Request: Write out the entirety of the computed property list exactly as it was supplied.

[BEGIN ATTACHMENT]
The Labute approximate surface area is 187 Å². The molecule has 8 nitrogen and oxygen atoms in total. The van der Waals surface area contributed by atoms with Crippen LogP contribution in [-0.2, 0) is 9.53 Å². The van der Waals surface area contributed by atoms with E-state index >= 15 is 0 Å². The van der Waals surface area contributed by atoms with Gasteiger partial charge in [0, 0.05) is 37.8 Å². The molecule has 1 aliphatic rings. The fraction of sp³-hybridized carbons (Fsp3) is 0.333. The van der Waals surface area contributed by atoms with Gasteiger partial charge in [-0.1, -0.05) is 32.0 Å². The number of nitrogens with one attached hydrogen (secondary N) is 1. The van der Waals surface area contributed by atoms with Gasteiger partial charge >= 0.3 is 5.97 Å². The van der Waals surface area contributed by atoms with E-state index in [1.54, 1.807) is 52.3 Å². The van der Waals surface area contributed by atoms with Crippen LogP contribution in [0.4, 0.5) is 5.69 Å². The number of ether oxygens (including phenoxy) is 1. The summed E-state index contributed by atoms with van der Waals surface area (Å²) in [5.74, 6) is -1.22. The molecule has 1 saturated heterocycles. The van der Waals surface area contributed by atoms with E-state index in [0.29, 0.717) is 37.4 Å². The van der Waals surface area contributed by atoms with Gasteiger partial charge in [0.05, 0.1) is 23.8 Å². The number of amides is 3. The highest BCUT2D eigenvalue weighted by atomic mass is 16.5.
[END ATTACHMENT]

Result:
The Labute approximate surface area is 187 Å². The molecule has 8 nitrogen and oxygen atoms in total. The van der Waals surface area contributed by atoms with Crippen LogP contribution in [-0.2, 0) is 9.53 Å². The van der Waals surface area contributed by atoms with E-state index >= 15 is 0 Å². The van der Waals surface area contributed by atoms with Gasteiger partial charge in [0, 0.05) is 37.8 Å². The molecule has 1 aliphatic rings. The fraction of sp³-hybridized carbons (Fsp3) is 0.333. The van der Waals surface area contributed by atoms with Gasteiger partial charge in [-0.1, -0.05) is 32.0 Å². The number of nitrogens with one attached hydrogen (secondary N) is 1. The van der Waals surface area contributed by atoms with Gasteiger partial charge >= 0.3 is 5.97 Å². The van der Waals surface area contributed by atoms with E-state index in [1.54, 1.807) is 52.3 Å². The van der Waals surface area contributed by atoms with Crippen LogP contribution in [0.4, 0.5) is 5.69 Å². The number of ether oxygens (including phenoxy) is 1. The summed E-state index contributed by atoms with van der Waals surface area (Å²) in [5.74, 6) is -1.22. The molecule has 1 saturated heterocycles. The van der Waals surface area contributed by atoms with E-state index in [0.29, 0.717) is 37.4 Å². The van der Waals surface area contributed by atoms with Gasteiger partial charge in [0.05, 0.1) is 23.8 Å². The number of amides is 3. The highest BCUT2D eigenvalue weighted by atomic mass is 16.5.